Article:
Evolved differences in muscle power and wing size — along with a touch of skill — govern hummingbirds’ inflight agility, according to new research published today in Science. The findings by University of British Columbia biologists show that larger species of hummingbirds, despite their increased mass, are able to adapt to outmaneuver smaller species.
“Studies of bats, birds, and other animals show that increases in body mass can have a detrimental effect on many aspects of flight,” says Roslyn Dakin, co-lead author on the study. “But with hummingbirds, the correlated evolution of increased wing size and muscle mass helps larger species compensate for their greater body masses.”
Dakin, who is currently with the Smithsonian Migratory Bird Center, study co-lead Paolo Segre, and senior author Douglas Altshuler used sophisticated video capture and a novel geometrical framework to determine how maneuverability relates to differences in physiology — notoriously difficult relationships to quantify.
They found that acceleration is primarily driven by a bird’s muscle capacity, whereas maneuvers involving rotations are driven primarily by wing size. But skill also plays a role.
Wing loading, which is the ratio of the wing area compared to body mass, was associated with better rotational movement and turning capabilities. Since muscle capacity was found to be the primary species-level trait associated with accelerations, the authors suggest that changes in muscle capacity that hummingbirds evolved over time may be able to compensate for their relatively small wing size.
The research is featured as the cover article of the February 9 issue of Science.
“The hummingbirds tend to play to their strengths, especially with complex moves,” says Altshuler. “For example, species that have the ability to power through turns tend to use more arcing trajectories, and they shy away from performing turns in which they decelerate to turn on a dime.”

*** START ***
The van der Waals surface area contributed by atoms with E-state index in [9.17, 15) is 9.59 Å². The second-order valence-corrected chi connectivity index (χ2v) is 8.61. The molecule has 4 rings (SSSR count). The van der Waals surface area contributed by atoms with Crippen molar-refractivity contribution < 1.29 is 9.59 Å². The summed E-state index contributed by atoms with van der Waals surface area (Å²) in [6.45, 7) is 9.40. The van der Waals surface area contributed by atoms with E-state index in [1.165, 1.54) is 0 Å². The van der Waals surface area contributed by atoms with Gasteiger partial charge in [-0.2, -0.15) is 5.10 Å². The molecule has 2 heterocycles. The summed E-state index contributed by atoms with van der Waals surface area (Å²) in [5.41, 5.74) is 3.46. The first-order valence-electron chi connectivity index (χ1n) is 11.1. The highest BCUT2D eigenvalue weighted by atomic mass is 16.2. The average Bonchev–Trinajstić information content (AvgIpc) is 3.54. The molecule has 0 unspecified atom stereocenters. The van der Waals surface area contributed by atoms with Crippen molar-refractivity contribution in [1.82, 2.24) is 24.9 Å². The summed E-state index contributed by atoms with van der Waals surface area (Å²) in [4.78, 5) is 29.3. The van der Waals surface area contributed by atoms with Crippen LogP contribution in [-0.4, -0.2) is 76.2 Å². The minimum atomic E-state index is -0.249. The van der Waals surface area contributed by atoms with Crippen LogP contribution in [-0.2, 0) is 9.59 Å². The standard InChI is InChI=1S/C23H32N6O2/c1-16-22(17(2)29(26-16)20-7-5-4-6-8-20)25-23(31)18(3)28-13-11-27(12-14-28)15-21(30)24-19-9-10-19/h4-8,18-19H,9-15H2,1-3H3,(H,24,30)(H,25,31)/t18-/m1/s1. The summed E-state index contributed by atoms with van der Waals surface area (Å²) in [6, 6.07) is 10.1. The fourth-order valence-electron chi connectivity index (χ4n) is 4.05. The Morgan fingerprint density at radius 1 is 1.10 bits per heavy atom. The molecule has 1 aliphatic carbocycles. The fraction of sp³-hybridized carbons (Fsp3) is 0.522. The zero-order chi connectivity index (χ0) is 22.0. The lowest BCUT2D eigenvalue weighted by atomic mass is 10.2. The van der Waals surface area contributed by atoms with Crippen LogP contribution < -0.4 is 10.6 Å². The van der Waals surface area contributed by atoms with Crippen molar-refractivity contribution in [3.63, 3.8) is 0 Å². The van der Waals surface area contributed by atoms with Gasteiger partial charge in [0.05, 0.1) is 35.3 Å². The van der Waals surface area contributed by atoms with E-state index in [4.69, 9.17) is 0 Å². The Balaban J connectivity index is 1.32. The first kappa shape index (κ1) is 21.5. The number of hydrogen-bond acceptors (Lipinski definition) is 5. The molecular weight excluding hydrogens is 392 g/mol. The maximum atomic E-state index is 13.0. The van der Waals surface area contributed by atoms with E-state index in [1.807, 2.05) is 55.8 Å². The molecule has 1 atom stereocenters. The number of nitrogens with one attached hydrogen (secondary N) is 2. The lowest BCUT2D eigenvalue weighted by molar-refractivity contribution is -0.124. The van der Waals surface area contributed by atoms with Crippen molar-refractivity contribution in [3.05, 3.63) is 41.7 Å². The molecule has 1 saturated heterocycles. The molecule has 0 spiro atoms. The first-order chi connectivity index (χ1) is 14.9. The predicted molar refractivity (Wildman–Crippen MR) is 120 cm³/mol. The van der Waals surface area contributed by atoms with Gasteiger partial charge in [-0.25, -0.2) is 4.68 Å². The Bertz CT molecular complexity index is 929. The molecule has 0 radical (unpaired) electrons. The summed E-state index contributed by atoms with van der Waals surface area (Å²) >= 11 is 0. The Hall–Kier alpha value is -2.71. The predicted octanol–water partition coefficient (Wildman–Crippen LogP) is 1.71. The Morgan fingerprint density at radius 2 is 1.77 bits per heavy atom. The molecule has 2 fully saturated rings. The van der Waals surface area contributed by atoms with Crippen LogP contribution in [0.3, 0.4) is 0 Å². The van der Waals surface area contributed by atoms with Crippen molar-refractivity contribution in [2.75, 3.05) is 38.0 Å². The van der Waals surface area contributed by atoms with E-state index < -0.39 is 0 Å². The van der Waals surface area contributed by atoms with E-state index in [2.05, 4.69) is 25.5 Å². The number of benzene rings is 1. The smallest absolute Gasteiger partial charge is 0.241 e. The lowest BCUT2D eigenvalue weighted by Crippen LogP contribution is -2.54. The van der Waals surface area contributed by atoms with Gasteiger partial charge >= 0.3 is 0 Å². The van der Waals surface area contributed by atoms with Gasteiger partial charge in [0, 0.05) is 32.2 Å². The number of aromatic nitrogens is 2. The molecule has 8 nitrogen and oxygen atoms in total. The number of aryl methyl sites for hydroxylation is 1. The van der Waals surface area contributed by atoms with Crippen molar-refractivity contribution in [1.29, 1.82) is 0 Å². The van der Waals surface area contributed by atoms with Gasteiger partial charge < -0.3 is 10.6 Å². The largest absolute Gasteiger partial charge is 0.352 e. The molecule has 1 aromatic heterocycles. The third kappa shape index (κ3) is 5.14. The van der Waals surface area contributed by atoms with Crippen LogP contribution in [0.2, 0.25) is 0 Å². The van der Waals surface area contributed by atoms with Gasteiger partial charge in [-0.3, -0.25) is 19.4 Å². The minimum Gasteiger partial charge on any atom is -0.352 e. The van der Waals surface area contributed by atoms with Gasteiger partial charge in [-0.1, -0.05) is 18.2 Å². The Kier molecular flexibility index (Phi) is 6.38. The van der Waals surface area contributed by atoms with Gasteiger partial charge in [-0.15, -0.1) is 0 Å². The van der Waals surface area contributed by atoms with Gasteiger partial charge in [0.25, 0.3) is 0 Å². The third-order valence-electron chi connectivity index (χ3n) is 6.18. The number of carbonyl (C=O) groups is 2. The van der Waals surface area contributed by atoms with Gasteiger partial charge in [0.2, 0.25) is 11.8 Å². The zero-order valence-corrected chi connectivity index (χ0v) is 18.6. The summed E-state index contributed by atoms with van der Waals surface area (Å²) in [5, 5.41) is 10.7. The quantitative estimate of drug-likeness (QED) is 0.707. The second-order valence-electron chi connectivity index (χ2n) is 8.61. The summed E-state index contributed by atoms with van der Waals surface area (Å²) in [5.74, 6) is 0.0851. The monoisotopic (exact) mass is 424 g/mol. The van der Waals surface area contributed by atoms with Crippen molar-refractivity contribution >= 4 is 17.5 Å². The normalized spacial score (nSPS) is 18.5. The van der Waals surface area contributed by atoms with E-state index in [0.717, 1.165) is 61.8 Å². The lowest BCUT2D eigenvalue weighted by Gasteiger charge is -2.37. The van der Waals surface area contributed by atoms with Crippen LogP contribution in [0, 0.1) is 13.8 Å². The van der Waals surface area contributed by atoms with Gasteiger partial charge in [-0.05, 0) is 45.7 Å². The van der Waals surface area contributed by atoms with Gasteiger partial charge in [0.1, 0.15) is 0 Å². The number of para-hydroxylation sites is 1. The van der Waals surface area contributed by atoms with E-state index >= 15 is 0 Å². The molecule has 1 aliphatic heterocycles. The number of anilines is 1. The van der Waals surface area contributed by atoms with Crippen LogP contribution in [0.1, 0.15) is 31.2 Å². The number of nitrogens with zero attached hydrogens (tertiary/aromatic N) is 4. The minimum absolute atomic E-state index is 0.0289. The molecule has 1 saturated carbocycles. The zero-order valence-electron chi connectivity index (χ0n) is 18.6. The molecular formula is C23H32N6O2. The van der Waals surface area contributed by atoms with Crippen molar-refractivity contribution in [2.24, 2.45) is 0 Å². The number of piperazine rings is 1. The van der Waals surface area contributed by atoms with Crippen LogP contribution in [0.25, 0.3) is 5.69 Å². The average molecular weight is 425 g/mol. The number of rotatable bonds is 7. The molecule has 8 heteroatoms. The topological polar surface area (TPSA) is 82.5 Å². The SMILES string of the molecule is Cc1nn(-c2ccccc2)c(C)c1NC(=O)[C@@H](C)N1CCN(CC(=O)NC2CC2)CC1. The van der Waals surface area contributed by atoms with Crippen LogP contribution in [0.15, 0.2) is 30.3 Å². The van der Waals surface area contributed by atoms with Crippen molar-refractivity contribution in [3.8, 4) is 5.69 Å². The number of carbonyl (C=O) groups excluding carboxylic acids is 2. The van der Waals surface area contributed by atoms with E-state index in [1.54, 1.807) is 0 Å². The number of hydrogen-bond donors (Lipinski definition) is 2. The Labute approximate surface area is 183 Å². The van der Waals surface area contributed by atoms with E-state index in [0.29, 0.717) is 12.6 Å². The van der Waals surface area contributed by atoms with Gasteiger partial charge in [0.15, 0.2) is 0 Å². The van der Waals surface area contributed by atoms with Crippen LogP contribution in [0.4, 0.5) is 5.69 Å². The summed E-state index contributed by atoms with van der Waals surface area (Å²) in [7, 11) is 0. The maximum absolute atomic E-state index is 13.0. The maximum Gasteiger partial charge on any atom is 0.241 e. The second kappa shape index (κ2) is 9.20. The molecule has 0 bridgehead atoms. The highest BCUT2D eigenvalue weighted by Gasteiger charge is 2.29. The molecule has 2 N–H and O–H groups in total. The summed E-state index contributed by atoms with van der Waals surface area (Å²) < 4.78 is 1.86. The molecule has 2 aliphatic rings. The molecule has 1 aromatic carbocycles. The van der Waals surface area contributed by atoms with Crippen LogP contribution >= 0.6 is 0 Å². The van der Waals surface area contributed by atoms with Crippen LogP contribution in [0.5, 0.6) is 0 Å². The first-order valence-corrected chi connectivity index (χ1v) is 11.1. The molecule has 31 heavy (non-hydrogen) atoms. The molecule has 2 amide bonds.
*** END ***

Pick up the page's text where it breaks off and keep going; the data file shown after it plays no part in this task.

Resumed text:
The researchers captured more than 200 individual hummingbirds from 25 Central and South American species. Computer vision technology developed by co-author Andrew Straw at the University of Freiburg in Germany enabled the researchers to record inflight maneuvers with precision. The birds flew randomly in an enclosed area while Straw’s tracking system recorded their movements. Remarkably, the differences between species was sufficiently distinct that the authors could correctly classify species in 34 percent of cases based solely on their maneuvering patterns, indicating that differences among species in maneuvering style are significant.
“We recorded over 330,000 maneuvers, including many repeated maneuvers for each bird,” says Segre, now a postdoctoral researcher at Stanford University. “Capturing that much data was a challenge. Our first field site was at a biological reserve deep in the Peruvian Amazon, an area with many species of hummingbirds, but only accessible by boat. We ran our computers and cameras using solar panels and generators in a thatched hut with strategically placed rain buckets.”
Hummingbirds vary greatly in body mass and wing shape, and many species have evolved to perform at high elevation, where the air density is low. That variety offers researchers a great opportunity to study how traits relate to agility in flight, says Dakin.
“There are a lot of questions we can look into now,” she says. “How do these differences impact their ability to survive and find mates? If maneuverability is an advantage to some species, how do others get by with less agility? What is it about their lifestyle that differs?”
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